#PostcardFromCOP Nearly 4pm, and still marching ….. One incident we’ve heard of involving the police, otherwise all peaceful.
#PostcardFromCOP Everyone with Blue Zone clearance (negotiators & official observers, not me!) gets free travel on public transport, a real advantage given accommodation shortages means a lot of people are staying in outlying towns & in Edinburgh. Nice bit of joined-up thinking.
#PostcardFromCOP Audible gasp today from the audience at the Green Zone event I attended, when told that if the fossil fuel lobby were a country delegation, it would be the largest at COP with 503 delegates. Very, very sobering.
#PostcardFromCOP Greenwashing, or really green? It’s so hard to tell. Businesses have stands in the Green Zone pushing their eco-credentials and there are adverts all around town. Just wish the charities, NGOs and campaign groups had access to the same kind of marketing budgets.
#PostcardFromCOP (Some) hope is in the air. Keep your fingers firmly crossed.
#PostcardFromCOP Moving today that the bustling Green Zone fell silent at 11am for the Remembrance Day silence.
1/ A final #PostcardFromCOP thread from the train home. The ultimate question, “has it been a success?”. And the answer, I’m afraid is, “we don’t know quite yet”. The official end time is today, but COPs, like babies, often go 2-3 days over their due date.
2/ Hard as it is to imagine (& stop to think what this means for the caterers, and the police) is that it might end today, tomorrow or Sunday. I’m told it is a *good* sign if it runs long. Extra time means there is something meaningful to discuss, that they are trying to land.
3/ Meantime, people are scouring the draft text and coming to views about how good it is. Some are seeing it as a glass half full:
- progress on many fronts
- gap between Paris and 1.5 somewhat closed
- loss and damage mentioned
- commitment to adaptation as well as mitigation.
4/ Some are half glass empty or worse:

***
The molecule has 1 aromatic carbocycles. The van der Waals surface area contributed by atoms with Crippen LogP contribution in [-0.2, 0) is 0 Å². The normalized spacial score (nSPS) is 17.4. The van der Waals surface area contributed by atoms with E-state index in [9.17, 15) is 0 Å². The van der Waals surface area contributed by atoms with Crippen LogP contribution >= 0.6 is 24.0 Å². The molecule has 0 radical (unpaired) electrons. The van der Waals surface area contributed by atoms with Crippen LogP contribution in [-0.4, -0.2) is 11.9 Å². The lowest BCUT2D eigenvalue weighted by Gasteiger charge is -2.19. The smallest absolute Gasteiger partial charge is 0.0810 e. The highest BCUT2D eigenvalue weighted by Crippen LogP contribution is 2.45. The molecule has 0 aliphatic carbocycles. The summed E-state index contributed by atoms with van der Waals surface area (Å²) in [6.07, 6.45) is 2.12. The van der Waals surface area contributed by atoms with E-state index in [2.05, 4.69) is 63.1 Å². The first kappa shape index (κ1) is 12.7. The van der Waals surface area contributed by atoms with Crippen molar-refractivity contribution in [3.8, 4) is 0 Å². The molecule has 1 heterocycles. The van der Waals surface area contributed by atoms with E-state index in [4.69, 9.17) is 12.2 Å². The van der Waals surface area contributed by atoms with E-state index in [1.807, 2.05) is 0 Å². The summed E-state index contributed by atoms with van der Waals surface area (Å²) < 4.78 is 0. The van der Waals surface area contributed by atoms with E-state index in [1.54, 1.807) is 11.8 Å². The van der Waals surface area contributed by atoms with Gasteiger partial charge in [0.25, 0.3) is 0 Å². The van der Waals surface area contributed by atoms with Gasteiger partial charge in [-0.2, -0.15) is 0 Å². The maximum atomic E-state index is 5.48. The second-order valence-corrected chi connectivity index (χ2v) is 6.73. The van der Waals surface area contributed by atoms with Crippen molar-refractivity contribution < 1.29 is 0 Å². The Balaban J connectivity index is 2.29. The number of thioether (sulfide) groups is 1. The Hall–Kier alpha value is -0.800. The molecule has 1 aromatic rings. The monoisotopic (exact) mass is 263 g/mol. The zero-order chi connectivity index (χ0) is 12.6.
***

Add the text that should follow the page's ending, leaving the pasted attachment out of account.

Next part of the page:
- gap between Paris and 1.5 is still big
- too little focus on the impacts of climate change
- insufficient finance for adaptation
- lack of funding mechanism for loss and damage
- lack of debt relief for the most vulnerable countries.
5/ One key point is whether the government can agree to coming back with increased “NDCs” (commitments) sooner than the planned 5 years. The most affected are calling for 1 year. Perhaps there will be a compromise.
6/ Meantime, what does it all mean for a group like us? From what I’ve seen this fortnight, we are one part of a massive patchwork quilt of charities, cities, universities, businesses, faith groups, & national governments, working with passion & commitment to solve this problem.
7/ One standout quote from the week is from the transition networks own @robintransition “If we wait for governments to act, it will be too late, and if we only act as individuals, it will be too little, but if communities act it might just be enough.”
8/ I take enormous comfort and motivation from seeing the collective effort. It’s helped me see SSA as one piece in this giant climate action jigsaw; we can slot in our piece, and work with others to help them slot in theirs.
9/ And I take enormous comfort and motivation from seeing 100,000 people turn out in the November rain to call for climate justice. What if each of those people has instead stayed home and said, “What’s the point of me going? What difference will one person make?”.
10 of 10/ I’ll leave the last word to the remarkable young climate activist Vanessa Nakate, “your actions matter, no action is too small to make a difference, no voice is too small to make a difference”.
What next after COP26? What can normal people do?
If you’ve been feeling motivated by COP to do more, here are some ideas:
- Talk about the climate issues more with your friends, family, colleagues. Normalise it. Not sure how? Help is at hand.
- Take a step yourself. You know what’s achievable in your life. Need to know how? Help is at hand.
- Join forces with a local group; there is power in numbers. Not sure who or how? There is a list here, and – of course – we’d love to hear from you.
Join in with #CountdownToCOP today
Join in with #CountdownToCOP. Environmental groups of St Albans District have come together to set up the St Albans Climate Action Network who are hosting their own special St Albans District Count Us In page. Simply visit the page, explore the 16 steps and pledge to take one step by choosing “Take a Step”. When you register, tick that you are part of the “St Albans Climate Network” to have your step counted on the St Albans page.
You can track the carbon impact of your own actions. As more people join, we will all see our cumulative efforts across St Albans, Harpenden and the villages.